There are very few mosques in Morocco that non-Muslims are allowed to enter. The Hassan II Mosque is one of them (the other is Tim Mil Mosque south of Ouirgane). Located along the Atlantic, about a half an hour walk from the Casa Port train station (or a 15-20 dirham petit taxi ride), the Hassan II Mosque rises 210 meters (about 700 feet) into the air. It is the largest and one of the most ornate mosques in the maghreb. Much of the surface of the mosque is covered in ornate, traditional Moroccan tile work (zellij), woodcarving, and stucco work.
Of particular note is the vast, decorative prayer hall and the glass floor revealing the Atlantic beating on the rocks below.
To visit the Hassan II Mosque, you must be dressed appropriately. Men should wear pants and shirts, no shorts or tank tops. Women must cover their heads, arms and legs.
Tours are available all days, except for Fridays and religious holidays. Tickets are 120 dirhams (60 dirhams for students with IDs) and can be purchased at the mosque. Currently, tours are conducted in French, Spanish, English, German and Fus’ha (standard Arabic).
Saturday – Thursday, 9:00am, 10:00am, 11:00am and 2:00pm
The Jewish Museum (Musée du Judaïsme Marocain)
Located in the suburb of Oasis, the Musuem of Moroccan Judiasm this museum is one of only two Jewish museums in the Muslim world (the other being in Istanbul) and the only Jewish museum in the Arab world. This recently renovated museum of history and ethnography features artifacts –including Torah scrolls, Chanukah lamps, photographs, carpets and kaftans – that trace Morocco’s Jewish history. It’s a smaller museum, though it has some real treasures. Most people manage to tour the museum and grounds in about an hour.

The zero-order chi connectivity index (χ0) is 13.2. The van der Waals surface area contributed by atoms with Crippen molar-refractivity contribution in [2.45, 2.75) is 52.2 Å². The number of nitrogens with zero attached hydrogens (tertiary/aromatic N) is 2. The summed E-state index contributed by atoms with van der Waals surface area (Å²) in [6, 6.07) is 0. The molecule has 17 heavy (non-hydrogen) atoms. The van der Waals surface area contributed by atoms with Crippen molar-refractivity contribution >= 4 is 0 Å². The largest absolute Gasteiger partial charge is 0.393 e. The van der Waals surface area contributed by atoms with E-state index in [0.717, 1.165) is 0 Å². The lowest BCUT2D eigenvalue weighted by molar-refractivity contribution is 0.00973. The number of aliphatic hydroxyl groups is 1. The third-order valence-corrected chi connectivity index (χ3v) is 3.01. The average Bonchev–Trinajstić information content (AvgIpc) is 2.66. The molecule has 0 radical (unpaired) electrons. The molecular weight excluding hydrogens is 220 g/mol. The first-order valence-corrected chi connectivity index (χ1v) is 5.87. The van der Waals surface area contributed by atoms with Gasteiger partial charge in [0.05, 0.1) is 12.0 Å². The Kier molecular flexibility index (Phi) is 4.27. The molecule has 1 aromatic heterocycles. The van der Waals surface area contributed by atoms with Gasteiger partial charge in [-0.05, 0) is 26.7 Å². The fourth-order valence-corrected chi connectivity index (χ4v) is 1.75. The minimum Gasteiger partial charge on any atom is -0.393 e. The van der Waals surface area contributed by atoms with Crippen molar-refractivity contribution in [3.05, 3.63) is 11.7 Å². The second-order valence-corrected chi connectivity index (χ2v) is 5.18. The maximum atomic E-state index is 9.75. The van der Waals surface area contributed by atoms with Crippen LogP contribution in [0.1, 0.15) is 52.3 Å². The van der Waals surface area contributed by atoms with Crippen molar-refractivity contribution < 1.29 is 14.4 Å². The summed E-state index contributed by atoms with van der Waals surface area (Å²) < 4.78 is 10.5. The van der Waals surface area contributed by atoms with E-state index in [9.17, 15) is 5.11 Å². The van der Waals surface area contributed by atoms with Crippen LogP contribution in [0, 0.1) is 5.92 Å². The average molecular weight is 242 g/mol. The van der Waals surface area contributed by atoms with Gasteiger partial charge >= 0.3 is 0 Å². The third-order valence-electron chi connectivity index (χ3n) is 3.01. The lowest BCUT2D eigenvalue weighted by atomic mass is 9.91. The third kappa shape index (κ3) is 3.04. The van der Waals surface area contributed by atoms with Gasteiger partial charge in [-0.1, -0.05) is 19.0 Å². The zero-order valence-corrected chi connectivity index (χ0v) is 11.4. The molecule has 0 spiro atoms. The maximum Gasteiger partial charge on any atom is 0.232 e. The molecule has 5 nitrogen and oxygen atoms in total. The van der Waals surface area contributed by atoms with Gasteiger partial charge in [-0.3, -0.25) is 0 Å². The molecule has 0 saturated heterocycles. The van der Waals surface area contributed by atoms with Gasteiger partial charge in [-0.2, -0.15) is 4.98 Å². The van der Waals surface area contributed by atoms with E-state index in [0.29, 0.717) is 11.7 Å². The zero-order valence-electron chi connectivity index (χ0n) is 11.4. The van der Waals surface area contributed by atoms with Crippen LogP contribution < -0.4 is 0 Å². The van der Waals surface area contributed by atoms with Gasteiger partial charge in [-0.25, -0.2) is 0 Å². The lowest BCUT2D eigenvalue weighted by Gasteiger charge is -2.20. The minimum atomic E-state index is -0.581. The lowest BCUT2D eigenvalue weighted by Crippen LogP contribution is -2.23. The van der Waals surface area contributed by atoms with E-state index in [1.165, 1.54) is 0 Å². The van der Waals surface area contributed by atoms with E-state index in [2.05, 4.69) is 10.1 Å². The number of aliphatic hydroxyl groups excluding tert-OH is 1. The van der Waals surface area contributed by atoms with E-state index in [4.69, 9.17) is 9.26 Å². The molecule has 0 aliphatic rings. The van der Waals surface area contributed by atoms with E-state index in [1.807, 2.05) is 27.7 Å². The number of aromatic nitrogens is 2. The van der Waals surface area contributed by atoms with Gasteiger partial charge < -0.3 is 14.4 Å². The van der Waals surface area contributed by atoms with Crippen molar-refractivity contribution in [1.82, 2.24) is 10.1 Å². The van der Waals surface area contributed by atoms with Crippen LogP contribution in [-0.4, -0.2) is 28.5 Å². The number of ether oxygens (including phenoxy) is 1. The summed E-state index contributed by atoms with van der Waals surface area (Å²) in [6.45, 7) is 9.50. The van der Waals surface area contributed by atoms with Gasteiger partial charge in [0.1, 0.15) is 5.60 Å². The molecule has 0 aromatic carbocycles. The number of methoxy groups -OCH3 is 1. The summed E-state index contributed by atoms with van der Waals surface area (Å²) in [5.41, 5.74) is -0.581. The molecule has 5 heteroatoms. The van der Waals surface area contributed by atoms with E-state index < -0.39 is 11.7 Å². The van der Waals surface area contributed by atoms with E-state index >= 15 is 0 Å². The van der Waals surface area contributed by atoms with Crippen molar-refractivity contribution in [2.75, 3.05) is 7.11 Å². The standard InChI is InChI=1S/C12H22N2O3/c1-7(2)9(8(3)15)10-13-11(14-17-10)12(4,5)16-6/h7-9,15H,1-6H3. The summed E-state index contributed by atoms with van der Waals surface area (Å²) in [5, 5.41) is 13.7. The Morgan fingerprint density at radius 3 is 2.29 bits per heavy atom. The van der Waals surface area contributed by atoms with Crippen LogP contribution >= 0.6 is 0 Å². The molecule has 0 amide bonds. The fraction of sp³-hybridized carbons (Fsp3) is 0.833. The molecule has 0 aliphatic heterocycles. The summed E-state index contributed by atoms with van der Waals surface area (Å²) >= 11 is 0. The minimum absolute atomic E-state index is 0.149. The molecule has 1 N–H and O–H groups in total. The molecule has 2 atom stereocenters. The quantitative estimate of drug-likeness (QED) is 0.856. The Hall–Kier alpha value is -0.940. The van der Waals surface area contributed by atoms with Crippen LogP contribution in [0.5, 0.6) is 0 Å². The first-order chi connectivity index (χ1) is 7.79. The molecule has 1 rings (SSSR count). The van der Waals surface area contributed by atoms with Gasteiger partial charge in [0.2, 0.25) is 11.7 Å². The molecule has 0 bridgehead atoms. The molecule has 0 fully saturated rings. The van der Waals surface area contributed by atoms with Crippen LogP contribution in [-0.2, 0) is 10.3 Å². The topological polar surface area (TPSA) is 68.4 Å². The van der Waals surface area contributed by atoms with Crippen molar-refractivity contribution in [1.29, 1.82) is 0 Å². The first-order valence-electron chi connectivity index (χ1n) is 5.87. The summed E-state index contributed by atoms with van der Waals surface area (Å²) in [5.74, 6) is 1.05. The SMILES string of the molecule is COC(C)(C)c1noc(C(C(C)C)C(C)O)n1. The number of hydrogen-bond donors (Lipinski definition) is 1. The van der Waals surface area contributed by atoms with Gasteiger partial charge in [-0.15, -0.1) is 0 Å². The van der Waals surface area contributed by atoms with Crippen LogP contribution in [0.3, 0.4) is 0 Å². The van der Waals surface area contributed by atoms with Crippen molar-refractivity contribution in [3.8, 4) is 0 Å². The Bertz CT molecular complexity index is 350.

Getting to the museum could be a bit tricky. It’s about a 20-25 dirham taxi ride from Hassan II mosque, though if you arriving by train, it is better to take the train to the “Oasis” stop and then take a petit taxi from the train station for about six dirhams or so.
Address: 81 rue chasseur Jules Gros. Open Monday – Friday, from 10am – 5pm; Sunday 11am – 3pm. Phone: +212 (0) 522 99 49 40.
Guided Visit: We can help clients (traveling with Journey Beyond Travel) arrange a guided visit in English with the curator, Ms. Zhor Rehinel (not available on Saturday or Sunday). Read more about Jewish Morocco for more information on such sites. The Jewish Museum Website is http://casajewishmuseum.com
Casablanca Jewish Synagogue – Beth El